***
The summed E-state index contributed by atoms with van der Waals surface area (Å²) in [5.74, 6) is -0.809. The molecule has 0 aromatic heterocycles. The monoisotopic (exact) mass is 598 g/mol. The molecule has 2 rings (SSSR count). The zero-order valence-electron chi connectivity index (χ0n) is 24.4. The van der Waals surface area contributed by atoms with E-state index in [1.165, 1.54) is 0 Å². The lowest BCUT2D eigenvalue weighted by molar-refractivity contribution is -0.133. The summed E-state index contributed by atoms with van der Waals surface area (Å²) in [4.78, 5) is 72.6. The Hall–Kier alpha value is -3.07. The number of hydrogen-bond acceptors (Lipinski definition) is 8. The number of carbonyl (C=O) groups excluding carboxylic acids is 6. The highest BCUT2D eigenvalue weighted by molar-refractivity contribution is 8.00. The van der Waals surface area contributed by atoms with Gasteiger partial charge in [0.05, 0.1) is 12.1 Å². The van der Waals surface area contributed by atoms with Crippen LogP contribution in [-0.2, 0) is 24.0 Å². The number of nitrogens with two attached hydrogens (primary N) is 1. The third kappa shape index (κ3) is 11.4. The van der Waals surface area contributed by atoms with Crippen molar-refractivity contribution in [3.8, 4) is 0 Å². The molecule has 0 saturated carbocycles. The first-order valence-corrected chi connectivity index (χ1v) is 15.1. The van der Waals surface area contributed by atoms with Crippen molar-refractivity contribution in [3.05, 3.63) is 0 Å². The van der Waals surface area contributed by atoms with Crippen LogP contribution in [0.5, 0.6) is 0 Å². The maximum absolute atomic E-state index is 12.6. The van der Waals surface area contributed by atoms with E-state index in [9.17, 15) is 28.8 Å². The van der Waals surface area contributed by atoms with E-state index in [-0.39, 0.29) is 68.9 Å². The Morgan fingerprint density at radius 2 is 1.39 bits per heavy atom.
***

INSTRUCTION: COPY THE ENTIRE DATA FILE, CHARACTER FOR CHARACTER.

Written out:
The summed E-state index contributed by atoms with van der Waals surface area (Å²) in [5.74, 6) is -0.809. The molecule has 0 aromatic heterocycles. The monoisotopic (exact) mass is 598 g/mol. The molecule has 2 rings (SSSR count). The zero-order valence-electron chi connectivity index (χ0n) is 24.4. The van der Waals surface area contributed by atoms with E-state index in [1.165, 1.54) is 0 Å². The lowest BCUT2D eigenvalue weighted by molar-refractivity contribution is -0.133. The summed E-state index contributed by atoms with van der Waals surface area (Å²) in [4.78, 5) is 72.6. The Hall–Kier alpha value is -3.07. The number of hydrogen-bond acceptors (Lipinski definition) is 8. The number of carbonyl (C=O) groups excluding carboxylic acids is 6. The highest BCUT2D eigenvalue weighted by molar-refractivity contribution is 8.00. The van der Waals surface area contributed by atoms with Gasteiger partial charge in [0.05, 0.1) is 12.1 Å². The van der Waals surface area contributed by atoms with Crippen LogP contribution in [-0.2, 0) is 24.0 Å². The number of nitrogens with two attached hydrogens (primary N) is 1. The third kappa shape index (κ3) is 11.4. The van der Waals surface area contributed by atoms with Crippen molar-refractivity contribution in [3.8, 4) is 0 Å². The molecule has 0 saturated carbocycles. The first-order valence-corrected chi connectivity index (χ1v) is 15.1. The van der Waals surface area contributed by atoms with Crippen molar-refractivity contribution in [3.05, 3.63) is 0 Å². The van der Waals surface area contributed by atoms with Crippen LogP contribution in [0.5, 0.6) is 0 Å². The maximum absolute atomic E-state index is 12.6. The van der Waals surface area contributed by atoms with E-state index in [9.17, 15) is 28.8 Å². The van der Waals surface area contributed by atoms with E-state index in [-0.39, 0.29) is 68.9 Å². The Morgan fingerprint density at radius 2 is 1.39 bits per heavy atom.